Following an article by the L’Essentiel newspaper on the reportedly stifling regulations and huge rates charged to cafés and restaurants for operating terraces in the capital, Delano took a look at outdoor seating areas, with the help of Sebastiaan Van der Weerden. He’s the owner of six popular cafés and pubs in the grand duchy.
Last week, L’essentiel said “it wasn’t simple” for restaurant and café owners to run their terraces in the capital. According to Sebastiaan Van der Weerden, the article did not reflect the views of all owners: “There is no need to point the finger at the city, they do what they can. They always have an open ear,” Van der Weerden told Delano in an interview on 12 April.
Since the anti-smoking law in 2014, terraces have become more important than ever for publicans in all seasons. But the figures are substantial when warm weather arrives. Turnover can double compared to January, said Van der Weerden, who owns or co-owns Konrad, Go Ten, The Tube, Bellamy, Octans and The Rooftop.
So, what does it really take to open a terrace in Luxembourg? A simple application (PDF) for authorisation to establish a terrace, automatically renewed every year if approved, and of course, a fee. While L’essentiel cited a fee of almost €4,000 per year for 80 square metres, the reality is not the same for all owners, as the rent depends on the location and surface of the terrace. Terraces in pedestrian areas and other specially defined areas cost €20 per square metre, according to Horesca, the hospitality industry trade association. The fee is doubled in certain top areas, such as the place d’Armes, but made profitable during the high season from April to October.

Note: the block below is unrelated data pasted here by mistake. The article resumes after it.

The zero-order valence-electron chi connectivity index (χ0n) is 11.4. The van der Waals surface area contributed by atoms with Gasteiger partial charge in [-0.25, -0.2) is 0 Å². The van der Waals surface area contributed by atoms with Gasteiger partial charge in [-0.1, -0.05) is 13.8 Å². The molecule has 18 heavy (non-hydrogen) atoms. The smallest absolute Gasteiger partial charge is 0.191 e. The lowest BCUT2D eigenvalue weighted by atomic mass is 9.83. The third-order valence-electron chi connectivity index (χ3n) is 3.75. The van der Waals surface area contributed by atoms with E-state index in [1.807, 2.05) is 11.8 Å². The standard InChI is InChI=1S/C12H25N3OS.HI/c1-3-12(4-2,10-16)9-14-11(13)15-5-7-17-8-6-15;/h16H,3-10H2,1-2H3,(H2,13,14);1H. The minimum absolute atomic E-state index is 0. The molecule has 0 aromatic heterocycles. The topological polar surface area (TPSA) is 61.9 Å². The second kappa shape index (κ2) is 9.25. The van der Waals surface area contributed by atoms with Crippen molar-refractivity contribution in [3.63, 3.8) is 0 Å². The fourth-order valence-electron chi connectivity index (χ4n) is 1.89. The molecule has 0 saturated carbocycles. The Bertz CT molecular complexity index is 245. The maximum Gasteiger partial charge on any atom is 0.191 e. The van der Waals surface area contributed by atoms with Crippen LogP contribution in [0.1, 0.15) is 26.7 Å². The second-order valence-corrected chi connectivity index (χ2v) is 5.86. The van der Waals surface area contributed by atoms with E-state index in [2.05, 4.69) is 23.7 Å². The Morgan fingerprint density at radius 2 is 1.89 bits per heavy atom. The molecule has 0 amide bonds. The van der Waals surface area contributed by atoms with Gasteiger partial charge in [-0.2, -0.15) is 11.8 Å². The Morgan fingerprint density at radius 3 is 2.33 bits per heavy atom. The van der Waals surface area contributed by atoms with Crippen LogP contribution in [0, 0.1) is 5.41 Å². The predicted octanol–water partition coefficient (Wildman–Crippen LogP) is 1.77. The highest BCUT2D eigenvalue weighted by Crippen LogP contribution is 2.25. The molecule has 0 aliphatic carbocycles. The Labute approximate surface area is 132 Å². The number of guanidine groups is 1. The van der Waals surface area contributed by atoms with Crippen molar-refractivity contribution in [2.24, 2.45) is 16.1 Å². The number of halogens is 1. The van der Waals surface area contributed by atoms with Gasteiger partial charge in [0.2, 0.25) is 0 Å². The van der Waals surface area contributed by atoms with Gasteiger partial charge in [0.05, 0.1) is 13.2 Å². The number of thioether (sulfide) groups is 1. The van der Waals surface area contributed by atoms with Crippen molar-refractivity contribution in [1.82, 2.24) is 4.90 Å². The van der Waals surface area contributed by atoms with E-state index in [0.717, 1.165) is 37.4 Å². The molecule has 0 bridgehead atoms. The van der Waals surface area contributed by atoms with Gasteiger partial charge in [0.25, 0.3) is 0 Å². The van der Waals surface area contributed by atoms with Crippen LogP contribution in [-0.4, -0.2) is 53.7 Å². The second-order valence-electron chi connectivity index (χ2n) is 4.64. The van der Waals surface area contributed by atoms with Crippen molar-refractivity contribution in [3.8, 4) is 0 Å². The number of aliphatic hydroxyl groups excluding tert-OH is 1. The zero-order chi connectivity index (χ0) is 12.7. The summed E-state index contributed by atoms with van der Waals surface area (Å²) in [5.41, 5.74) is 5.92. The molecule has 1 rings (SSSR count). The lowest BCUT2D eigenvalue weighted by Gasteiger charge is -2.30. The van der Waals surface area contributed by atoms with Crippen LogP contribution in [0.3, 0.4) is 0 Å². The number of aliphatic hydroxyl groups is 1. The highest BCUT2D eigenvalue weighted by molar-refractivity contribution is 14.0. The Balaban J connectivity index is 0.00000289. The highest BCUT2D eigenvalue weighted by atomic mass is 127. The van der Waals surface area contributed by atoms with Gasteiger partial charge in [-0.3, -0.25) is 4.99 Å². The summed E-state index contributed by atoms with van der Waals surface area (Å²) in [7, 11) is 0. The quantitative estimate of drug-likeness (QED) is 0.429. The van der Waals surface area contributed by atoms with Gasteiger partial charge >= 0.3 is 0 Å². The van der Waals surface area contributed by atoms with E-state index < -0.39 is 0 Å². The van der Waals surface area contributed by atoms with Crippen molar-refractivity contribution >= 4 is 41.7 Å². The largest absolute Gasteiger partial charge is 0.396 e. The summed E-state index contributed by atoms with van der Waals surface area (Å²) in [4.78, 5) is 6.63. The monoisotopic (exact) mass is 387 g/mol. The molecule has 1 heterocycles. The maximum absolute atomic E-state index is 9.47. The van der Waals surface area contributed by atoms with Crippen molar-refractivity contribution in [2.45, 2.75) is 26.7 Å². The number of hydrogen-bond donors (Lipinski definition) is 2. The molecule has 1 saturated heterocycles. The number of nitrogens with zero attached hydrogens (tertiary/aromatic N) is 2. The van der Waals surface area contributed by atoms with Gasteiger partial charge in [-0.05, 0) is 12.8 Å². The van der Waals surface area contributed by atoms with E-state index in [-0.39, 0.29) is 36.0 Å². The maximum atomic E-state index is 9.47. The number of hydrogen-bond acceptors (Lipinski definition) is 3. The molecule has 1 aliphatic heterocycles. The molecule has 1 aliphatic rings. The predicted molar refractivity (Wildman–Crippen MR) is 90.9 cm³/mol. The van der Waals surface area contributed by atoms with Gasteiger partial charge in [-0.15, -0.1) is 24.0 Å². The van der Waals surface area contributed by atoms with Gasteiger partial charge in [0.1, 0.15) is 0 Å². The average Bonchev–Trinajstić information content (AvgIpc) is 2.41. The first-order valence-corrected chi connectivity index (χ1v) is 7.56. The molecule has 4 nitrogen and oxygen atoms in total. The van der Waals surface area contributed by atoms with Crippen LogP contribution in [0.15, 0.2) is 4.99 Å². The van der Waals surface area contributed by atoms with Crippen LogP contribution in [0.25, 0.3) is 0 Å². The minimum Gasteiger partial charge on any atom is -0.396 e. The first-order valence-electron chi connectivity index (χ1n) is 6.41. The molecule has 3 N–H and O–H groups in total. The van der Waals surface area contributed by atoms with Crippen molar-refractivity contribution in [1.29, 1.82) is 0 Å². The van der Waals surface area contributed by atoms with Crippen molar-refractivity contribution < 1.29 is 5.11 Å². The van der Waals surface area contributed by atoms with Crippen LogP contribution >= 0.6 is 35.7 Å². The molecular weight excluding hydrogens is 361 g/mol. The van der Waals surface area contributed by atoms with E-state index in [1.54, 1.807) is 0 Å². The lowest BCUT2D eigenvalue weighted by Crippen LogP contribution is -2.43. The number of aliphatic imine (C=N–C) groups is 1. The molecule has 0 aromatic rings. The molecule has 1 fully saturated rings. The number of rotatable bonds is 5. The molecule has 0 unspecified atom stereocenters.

“I only speak for my bars”, but “compared to other European locations, the rent is not too expensive.” But that, Van der Weerden said in jest, “is not a reason to raise prices [for restaurant and bar owners]”.
Managers face a long list of regulations on how to run outdoor seating areas. This includes terrace furnishings needing to be movable, having nor more than half of the space as a smoking area, the terrace not being wider than the restaurant’s facade, following a defined colour code and not having advertisements.
In the L’essential article, the manager of the Lorraine brasserie complained that: “For safety reasons, we can no longer have gas bottles on the terrace, nor run out electricity to it.”
However, Van der Weerden claimed that, “they are stricter on paper than in reality. They are tolerant, but we should always consider security measures, including access for firefighters.”
Van der Weerden did agree with another point in the newspaper article: more public events are needed.
He added that mobility remains tricky. The city needs more parking space and the slow renovation of the parking below place Guillaume is only making things worse. Taxis are also too costly in the evening and the old town is difficult to access. “The City of Luxembourg should close the city centre to traffic at night, so there are more pedestrian areas. After all, it is a protected Unesco site,” he argued.
He also reckoned that terraces lack flowers and better décor since the city centre is built on rocky land.
Nevertheless, Van der Weerden was rather positive about the way the city works with restaurant and café owners, and would like this level of cooperation to persist. “I hope they keep their pragmatism in relation to terraces and understand that Luxembourg needs life on the streets. For now, the approach of the city is good.” He added: “We are all in the same boat because we want a city that ‘lives’ and for that, we need support from the authorities and this is the case for now.”
Terraces in Luxembourg City are open until October.
Click here for a list of the best terraces published by our sister site Explorator.